Hydro-electric power on the Tyne

Communities all along the Tyne and its tributaries have decided to investigate the potential for the development of many low head water turbines along the course of the river. This is a brilliant example of collaborative community action to bring forward the low- or no-carbon economy that is essential for the 21st century.

Besides generating reliable renewable power these turbines will bring much needed income to the communities for many further developments.

Power and income are not the whole story either. The series of weirs will assist flood control, constrain bank erosion, create recreational possibilities on the river in new locations and further develop fishery welfare. Everybody wins.

Even that is not all. The Haydon Bridge Development Trust (I am one of the Vice Chairs) has brought the option of pumped storage to the debate where it has been greeted with much interest. This is a means of storing power when demand is low or production high (as with intermittent sources such as sun, wind or tides). When there is surplus power water is pumped to lakes high on hillsides or moors and when the demand exceeds supply the water is released through turbines back to the river below, generating power as it goes. The most well known example in the UK is Dinorwig.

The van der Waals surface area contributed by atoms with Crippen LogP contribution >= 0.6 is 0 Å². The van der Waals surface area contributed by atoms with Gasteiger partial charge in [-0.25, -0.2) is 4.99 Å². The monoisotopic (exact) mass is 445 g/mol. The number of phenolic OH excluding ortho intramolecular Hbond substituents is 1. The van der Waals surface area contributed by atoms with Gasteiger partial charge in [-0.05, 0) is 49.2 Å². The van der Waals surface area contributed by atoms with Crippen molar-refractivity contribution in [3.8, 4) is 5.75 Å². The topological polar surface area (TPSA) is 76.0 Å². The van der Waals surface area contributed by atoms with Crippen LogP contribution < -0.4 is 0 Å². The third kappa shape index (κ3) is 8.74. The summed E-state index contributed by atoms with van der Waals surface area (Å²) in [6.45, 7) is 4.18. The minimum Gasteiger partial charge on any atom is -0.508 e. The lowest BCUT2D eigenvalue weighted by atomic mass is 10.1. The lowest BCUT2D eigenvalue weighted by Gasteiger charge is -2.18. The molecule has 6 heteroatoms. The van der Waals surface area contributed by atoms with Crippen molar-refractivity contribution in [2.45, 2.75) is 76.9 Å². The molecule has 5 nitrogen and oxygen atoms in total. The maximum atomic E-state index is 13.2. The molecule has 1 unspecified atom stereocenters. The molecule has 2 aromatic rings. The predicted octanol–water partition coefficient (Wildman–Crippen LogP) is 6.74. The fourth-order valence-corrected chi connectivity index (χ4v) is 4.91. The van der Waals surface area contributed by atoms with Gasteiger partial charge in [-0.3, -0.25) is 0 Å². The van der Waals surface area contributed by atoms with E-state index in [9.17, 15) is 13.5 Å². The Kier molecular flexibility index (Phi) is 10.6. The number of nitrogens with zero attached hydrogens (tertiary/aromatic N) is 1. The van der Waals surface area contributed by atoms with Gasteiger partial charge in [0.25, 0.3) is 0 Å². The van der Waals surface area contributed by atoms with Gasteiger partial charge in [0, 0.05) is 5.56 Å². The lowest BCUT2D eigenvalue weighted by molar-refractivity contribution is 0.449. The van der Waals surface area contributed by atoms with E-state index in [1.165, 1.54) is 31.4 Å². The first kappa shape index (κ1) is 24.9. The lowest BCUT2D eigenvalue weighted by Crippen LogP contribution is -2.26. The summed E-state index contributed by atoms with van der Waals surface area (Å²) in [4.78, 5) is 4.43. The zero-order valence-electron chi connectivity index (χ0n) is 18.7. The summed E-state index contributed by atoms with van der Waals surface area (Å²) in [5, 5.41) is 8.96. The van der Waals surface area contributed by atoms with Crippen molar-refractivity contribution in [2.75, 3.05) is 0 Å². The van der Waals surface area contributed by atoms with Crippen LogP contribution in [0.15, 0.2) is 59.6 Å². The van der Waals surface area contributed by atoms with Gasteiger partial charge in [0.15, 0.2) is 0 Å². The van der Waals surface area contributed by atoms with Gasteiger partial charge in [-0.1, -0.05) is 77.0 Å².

The future for the economy in this area is stunning if the right policies are followed. We can grow the food and energy that we need for national food and energy security. We can harvest and store renewable power.

What a pity that the conventional parties are scornful of food and energy security and lukewarm at best about renewable energy.

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